The Pros and Cons of Sleep Trackers
In hopes of getting a good night's sleep, one in five people now wear a sleep tracker, reports Pew Research.
Unfortunately, research into these devices has had mixed results: Some say they help you improve the duration and quality of your sleep, while others say they cause more harm than good.
Struggling to decide whether to use a sleep tracker? Learn more how the sleep trackers work, as well as the pros and cons of using one.
How Do Sleep Trackers Work?
Sleep trackers claim to measure your sleep quality and duration, but the reality is a bit more complex.
What most sleep trackers do measure is your movement and heart rate — and sometimes your breathing patterns or blood oxygen levels. Next, a proprietary algorithm, or set of rules, is used to make judgments about your sleep quality and duration.
For example, most sleep trackers have a sensor called an accelerometer. This measurement device detects movement. When you're still, the device assumes you're asleep. When your movement reaches a certain threshold, it assumes you're awake. This is how your sleep duration is calculated.
Pros of Using a Sleep Tracker
Market analysts predict the market for these devices will reach just over $7 billion by 2026, suggesting sleep trackers have undeniable allure. But what is it that makes them so attractive?
Here are four reasons to track your sleep:
- You can manage what you measure. Dr. Kelly Baron, director of the University of Utah's behavioral sleep medicine program, claims this is the biggest benefit to monitoring your sleep. The idea is simple: If you can detect patterns in how your nighttime behaviors impact your sleep quality and duration, you can make changes to help you sleep better.
- Sleep trackers may help with bedtime routines. Dr. Conor Heneghan, lead research scientist at Fitbit, argues that tracking your sleep makes you more conscious of when you go to bed and wake up each day. As a result, it may help you get the seven to nine hours of sleep you need.
- Sleep trackers may help detect sleep disorders. Advanced sensors that measure your blood oxygen can flag the possibility that you have sleep apnea. However, a sleep study prescribed by your doctor will be required for an official diagnosis.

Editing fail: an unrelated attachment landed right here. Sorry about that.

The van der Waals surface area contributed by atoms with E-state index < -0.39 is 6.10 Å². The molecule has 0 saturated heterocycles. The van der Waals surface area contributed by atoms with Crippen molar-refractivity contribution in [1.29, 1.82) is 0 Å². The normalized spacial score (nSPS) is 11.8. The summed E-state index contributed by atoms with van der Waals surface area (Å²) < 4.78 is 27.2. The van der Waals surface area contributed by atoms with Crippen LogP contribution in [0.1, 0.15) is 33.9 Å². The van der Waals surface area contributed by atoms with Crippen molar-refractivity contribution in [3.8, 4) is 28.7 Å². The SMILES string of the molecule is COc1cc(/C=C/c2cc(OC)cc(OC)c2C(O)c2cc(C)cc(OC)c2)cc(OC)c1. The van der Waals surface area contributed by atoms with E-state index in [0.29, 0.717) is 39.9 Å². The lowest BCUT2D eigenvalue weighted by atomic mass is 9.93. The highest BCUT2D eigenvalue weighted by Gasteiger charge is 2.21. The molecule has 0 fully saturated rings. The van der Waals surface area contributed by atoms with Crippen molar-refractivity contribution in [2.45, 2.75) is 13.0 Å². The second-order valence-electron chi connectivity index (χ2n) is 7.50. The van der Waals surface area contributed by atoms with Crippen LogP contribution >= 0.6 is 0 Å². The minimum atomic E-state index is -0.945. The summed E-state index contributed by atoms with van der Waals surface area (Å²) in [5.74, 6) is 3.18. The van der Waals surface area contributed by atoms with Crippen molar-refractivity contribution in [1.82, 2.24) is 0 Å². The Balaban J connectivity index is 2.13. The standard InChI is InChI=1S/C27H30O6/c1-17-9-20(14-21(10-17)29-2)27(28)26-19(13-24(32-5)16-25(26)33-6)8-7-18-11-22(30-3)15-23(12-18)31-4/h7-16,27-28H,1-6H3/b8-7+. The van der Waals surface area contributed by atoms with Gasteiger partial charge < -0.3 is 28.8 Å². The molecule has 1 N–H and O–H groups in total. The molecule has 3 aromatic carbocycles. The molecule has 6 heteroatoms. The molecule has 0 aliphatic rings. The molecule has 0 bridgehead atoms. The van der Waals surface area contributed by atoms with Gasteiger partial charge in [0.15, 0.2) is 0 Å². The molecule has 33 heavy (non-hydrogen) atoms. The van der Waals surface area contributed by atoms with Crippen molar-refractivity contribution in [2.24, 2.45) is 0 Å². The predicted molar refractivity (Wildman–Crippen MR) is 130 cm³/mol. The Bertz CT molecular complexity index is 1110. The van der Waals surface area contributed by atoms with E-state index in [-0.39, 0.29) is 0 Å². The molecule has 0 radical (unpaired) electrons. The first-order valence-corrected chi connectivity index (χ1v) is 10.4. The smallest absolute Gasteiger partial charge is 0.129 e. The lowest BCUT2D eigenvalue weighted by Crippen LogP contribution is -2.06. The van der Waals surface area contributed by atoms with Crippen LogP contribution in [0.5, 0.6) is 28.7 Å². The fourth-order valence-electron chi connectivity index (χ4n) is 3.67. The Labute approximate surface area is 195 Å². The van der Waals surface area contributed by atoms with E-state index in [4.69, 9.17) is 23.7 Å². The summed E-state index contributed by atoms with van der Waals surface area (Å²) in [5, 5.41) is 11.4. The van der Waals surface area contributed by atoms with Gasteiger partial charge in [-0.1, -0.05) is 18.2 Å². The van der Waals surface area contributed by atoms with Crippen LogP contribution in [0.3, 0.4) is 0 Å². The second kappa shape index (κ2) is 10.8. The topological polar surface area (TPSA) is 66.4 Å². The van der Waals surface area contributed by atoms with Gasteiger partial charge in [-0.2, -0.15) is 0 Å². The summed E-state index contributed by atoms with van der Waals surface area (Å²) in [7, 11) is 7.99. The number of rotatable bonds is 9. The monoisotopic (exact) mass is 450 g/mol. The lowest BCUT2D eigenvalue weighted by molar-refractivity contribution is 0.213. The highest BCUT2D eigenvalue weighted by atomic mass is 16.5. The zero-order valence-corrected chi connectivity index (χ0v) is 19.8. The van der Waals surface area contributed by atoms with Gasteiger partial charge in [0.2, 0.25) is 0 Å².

- Sleep trackers may help you wake up. Some sleep trackers, which claim to differentiate between light and deep sleep stages, have special alarms that wake you up when you're closest to being awake. The theory is that you'll find it easier to wake up and be in a better mood as a result.
Cons of Using a Sleep Tracker
Some scholars say there's a gap between what marketers claim and what validity data proves. The thing is, technological advances happen faster than medical scholars can keep up with. But that's not the only problem with sleeping-tracking devices.
Here are five reasons not to track your sleep:
- Sleep trackers introduce poor sleep hygiene. When it comes to proper sleep hygiene, viewing devices immediately before or after sleep is a no-no. A sleep tracker may incentivize people to break this rule, argues Dr. Baron and colleagues.
- Sleep trackers may be inaccurate. Sleep trackers may suggest you get more sleep than you do in reality. This is especially true for trackers that rely on movement sensors, as you could simply be lying awake at night. They're also unable to accurately distinguish between light and deep sleep. “Even medically validated diagnostic technologies are at risk for false positive and false negative results," points out Massachusetts General Hospital's Kathryn Russo and colleagues.
- Sleep trackers can worsen insomnia. Across three case studies, patients spent an excessive amount of time in bed trying to maximize their sleep duration. Unfortunately, that's known to exacerbate insomnia.
- Sleep trackers make some people resistant to treatment. In the same study, patients trusted data from their wearable devices over results from official sleep studies. They also neglected evidence-based treatments for insomnia, instead preferring to go it alone.
- Sleep trackers are tied to a sleep disorder. Some people who wear sleep trackers become preoccupied with optimizing their sleep data. This condition, known as orthosomnia, enhances your nighttime anxiety, which can make it harder for you to sleep.
Most Popular Sleep Trackers in 2020
Three sleep-tracking devices lead the market, each with its own features and benefits:
- Apple Watch Series 5. This smartwatch detects your heart rate, rhythm and electrical activity, plus your movement and respiration rate. However, it doesn't measure your blood oxygen levels. To use this device as a sleep tracker, it must be paired with a sleep-tracking app. Popular apps include AutoSleep, Sleep Watch, Pillow and Sleep++.
- Fitbit Charge 4. This smartwatch detects your movement and heart rate, but not your breathing patterns or blood oxygen levels. Based on this information, Fitbit presents an estimate of the time you spend in light, deep and REM sleep stages. It also gives you an overall Sleep Score, allowing you to track your sleep quality over time, and helps you wake up with Smart Wake.
- Garmin Fēnix® 6S. This smartwatch detects your movement, heart rate, breathing patterns and blood oxygen levels. Based on this information, Garmin reports your sleep duration (both restless and restful sleep) and estimates how long you spend in light, deep and REM sleep stages. It also shares your respiration rate, or how many breaths you take per minute, and the percentage of oxygen in your blood, which is helpful for detecting sleep apnea.
Sleep trackers are not medical devices. If you're struggling to get enough shut-eye, first seek medical advice from your primary physician.